Argentina-Canada from 1870: Explaining the dynamics of divergence
AbstractArgentina and Canada started their industrialization processes while exporting natural resources and importing capital goods. These two nations were sparsely populated but received significant inflows of European immigrants since the second half of the nineteenth century. Until the start of World War II, both economies experienced similar per-capita GDPs. However, the gap between both per-capita GDPs began to grow, widening throughout the century. We carry out an empirical study of the deep determinants of the divergence process between both economies. We confirm that while Canada was drawn into a successful path due to the adjacency with a bigger and complementary economy, Argentina fell into a “staple trap”.
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Bibliographic InfoPaper provided by University Library of Munich, Germany in its series MPRA Paper with number 18394.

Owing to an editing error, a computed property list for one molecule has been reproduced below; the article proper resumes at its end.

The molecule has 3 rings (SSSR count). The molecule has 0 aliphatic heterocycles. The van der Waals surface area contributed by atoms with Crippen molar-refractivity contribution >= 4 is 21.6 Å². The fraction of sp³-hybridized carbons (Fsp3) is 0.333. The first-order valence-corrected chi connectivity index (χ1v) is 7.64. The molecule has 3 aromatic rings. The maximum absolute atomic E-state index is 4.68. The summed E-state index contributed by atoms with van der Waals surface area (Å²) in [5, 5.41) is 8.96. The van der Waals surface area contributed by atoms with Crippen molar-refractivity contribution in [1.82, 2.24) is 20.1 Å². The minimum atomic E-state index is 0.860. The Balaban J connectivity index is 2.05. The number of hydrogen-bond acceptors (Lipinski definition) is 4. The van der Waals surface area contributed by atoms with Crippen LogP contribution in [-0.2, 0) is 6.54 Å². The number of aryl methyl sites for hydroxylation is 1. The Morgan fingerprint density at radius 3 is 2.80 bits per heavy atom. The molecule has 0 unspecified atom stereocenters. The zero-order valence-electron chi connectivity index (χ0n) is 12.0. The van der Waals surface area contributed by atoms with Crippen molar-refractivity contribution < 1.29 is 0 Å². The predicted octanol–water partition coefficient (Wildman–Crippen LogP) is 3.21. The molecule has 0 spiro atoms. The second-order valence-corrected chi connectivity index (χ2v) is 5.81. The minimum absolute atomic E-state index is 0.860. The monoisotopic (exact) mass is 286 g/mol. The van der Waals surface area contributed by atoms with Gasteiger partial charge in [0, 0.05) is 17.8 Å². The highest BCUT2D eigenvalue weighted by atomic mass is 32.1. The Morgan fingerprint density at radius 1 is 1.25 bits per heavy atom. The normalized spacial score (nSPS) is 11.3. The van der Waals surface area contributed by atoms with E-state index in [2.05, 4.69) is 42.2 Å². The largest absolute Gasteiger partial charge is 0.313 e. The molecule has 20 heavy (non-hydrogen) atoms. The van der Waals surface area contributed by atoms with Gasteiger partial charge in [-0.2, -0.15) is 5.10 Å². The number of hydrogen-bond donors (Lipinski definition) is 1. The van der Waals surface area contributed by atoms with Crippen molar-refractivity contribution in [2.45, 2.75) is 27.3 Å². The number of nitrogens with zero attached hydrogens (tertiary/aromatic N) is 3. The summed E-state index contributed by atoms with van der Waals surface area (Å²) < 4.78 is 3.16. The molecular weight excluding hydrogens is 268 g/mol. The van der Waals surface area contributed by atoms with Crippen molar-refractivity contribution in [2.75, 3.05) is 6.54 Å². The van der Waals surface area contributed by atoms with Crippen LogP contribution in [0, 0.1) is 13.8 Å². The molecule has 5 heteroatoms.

Date of creation: Jun 2009
Date of revision:
Relative per-capita GDPs; development accounting; total factor productivity; Argentina; Canada;
Find related papers by JEL classification:
- O11 - Economic Development, Technological Change, and Growth - - Economic Development - - - Macroeconomic Analyses of Economic Development
- N16 - Economic History - - Macroeconomics and Monetary Economics; Industrial Structure; Growth; Fluctuations - - - Latin America; Caribbean
- N12 - Economic History - - Macroeconomics and Monetary Economics; Industrial Structure; Growth; Fluctuations - - - U.S.; Canada: 1913-
- O57 - Economic Development, Technological Change, and Growth - - Economywide Country Studies - - - Comparative Studies of Countries
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